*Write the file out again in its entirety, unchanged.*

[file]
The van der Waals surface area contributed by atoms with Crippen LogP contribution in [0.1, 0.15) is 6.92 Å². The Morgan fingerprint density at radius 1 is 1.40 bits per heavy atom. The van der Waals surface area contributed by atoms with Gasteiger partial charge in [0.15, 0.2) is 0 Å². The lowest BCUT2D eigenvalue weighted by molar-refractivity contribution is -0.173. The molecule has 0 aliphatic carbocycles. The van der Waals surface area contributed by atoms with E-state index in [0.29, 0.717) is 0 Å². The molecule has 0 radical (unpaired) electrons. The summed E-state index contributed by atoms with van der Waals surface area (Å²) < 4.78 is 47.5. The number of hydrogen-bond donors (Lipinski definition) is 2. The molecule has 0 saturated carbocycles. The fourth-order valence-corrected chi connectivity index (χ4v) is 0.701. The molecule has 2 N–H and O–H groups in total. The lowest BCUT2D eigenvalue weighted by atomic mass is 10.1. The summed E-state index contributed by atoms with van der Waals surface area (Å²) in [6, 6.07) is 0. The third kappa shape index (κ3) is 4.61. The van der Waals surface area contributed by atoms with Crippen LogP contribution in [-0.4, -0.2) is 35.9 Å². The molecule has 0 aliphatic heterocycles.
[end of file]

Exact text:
The van der Waals surface area contributed by atoms with Crippen LogP contribution in [0.1, 0.15) is 6.92 Å². The Morgan fingerprint density at radius 1 is 1.40 bits per heavy atom. The van der Waals surface area contributed by atoms with Gasteiger partial charge in [0.15, 0.2) is 0 Å². The lowest BCUT2D eigenvalue weighted by molar-refractivity contribution is -0.173. The molecule has 0 aliphatic carbocycles. The van der Waals surface area contributed by atoms with E-state index in [0.29, 0.717) is 0 Å². The molecule has 0 radical (unpaired) electrons. The summed E-state index contributed by atoms with van der Waals surface area (Å²) < 4.78 is 47.5. The number of hydrogen-bond donors (Lipinski definition) is 2. The molecule has 0 saturated carbocycles. The fourth-order valence-corrected chi connectivity index (χ4v) is 0.701. The molecule has 2 N–H and O–H groups in total. The lowest BCUT2D eigenvalue weighted by atomic mass is 10.1. The summed E-state index contributed by atoms with van der Waals surface area (Å²) in [6, 6.07) is 0. The third kappa shape index (κ3) is 4.61. The van der Waals surface area contributed by atoms with Crippen LogP contribution in [-0.4, -0.2) is 35.9 Å². The molecule has 0 aliphatic heterocycles.